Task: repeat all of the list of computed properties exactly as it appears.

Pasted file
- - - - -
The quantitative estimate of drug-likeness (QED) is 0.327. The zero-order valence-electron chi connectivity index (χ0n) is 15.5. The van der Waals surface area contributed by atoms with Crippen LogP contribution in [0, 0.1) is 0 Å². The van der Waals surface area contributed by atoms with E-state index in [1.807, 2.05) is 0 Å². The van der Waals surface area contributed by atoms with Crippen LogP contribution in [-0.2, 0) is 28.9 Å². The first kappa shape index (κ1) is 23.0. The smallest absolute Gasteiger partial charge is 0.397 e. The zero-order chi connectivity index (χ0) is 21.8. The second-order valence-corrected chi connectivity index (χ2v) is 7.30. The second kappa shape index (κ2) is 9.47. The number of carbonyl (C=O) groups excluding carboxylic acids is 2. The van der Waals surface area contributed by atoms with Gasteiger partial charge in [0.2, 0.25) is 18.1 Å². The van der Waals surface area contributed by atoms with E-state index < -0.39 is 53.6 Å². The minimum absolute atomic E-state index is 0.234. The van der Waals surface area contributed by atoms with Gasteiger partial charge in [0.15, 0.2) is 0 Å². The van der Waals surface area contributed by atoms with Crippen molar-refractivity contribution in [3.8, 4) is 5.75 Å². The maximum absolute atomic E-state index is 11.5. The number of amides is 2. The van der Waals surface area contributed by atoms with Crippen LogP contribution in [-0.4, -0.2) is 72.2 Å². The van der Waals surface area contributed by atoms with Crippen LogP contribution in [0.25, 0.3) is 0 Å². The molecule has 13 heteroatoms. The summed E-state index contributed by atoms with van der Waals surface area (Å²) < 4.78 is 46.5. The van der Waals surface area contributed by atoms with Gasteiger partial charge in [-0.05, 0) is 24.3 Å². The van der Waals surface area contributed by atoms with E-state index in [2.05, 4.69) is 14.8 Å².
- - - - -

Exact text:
The quantitative estimate of drug-likeness (QED) is 0.327. The zero-order valence-electron chi connectivity index (χ0n) is 15.5. The van der Waals surface area contributed by atoms with Crippen LogP contribution in [0, 0.1) is 0 Å². The van der Waals surface area contributed by atoms with E-state index in [1.807, 2.05) is 0 Å². The van der Waals surface area contributed by atoms with Crippen LogP contribution in [-0.2, 0) is 28.9 Å². The first kappa shape index (κ1) is 23.0. The smallest absolute Gasteiger partial charge is 0.397 e. The zero-order chi connectivity index (χ0) is 21.8. The second-order valence-corrected chi connectivity index (χ2v) is 7.30. The second kappa shape index (κ2) is 9.47. The number of carbonyl (C=O) groups excluding carboxylic acids is 2. The van der Waals surface area contributed by atoms with Gasteiger partial charge in [0.2, 0.25) is 18.1 Å². The van der Waals surface area contributed by atoms with E-state index < -0.39 is 53.6 Å². The minimum absolute atomic E-state index is 0.234. The van der Waals surface area contributed by atoms with Gasteiger partial charge in [0.15, 0.2) is 0 Å². The van der Waals surface area contributed by atoms with Crippen molar-refractivity contribution in [3.8, 4) is 5.75 Å². The maximum absolute atomic E-state index is 11.5. The number of amides is 2. The van der Waals surface area contributed by atoms with Crippen LogP contribution in [-0.4, -0.2) is 72.2 Å². The van der Waals surface area contributed by atoms with Crippen LogP contribution in [0.25, 0.3) is 0 Å². The molecule has 13 heteroatoms. The summed E-state index contributed by atoms with van der Waals surface area (Å²) < 4.78 is 46.5. The van der Waals surface area contributed by atoms with Gasteiger partial charge in [-0.05, 0) is 24.3 Å². The van der Waals surface area contributed by atoms with E-state index in [2.05, 4.69) is 14.8 Å².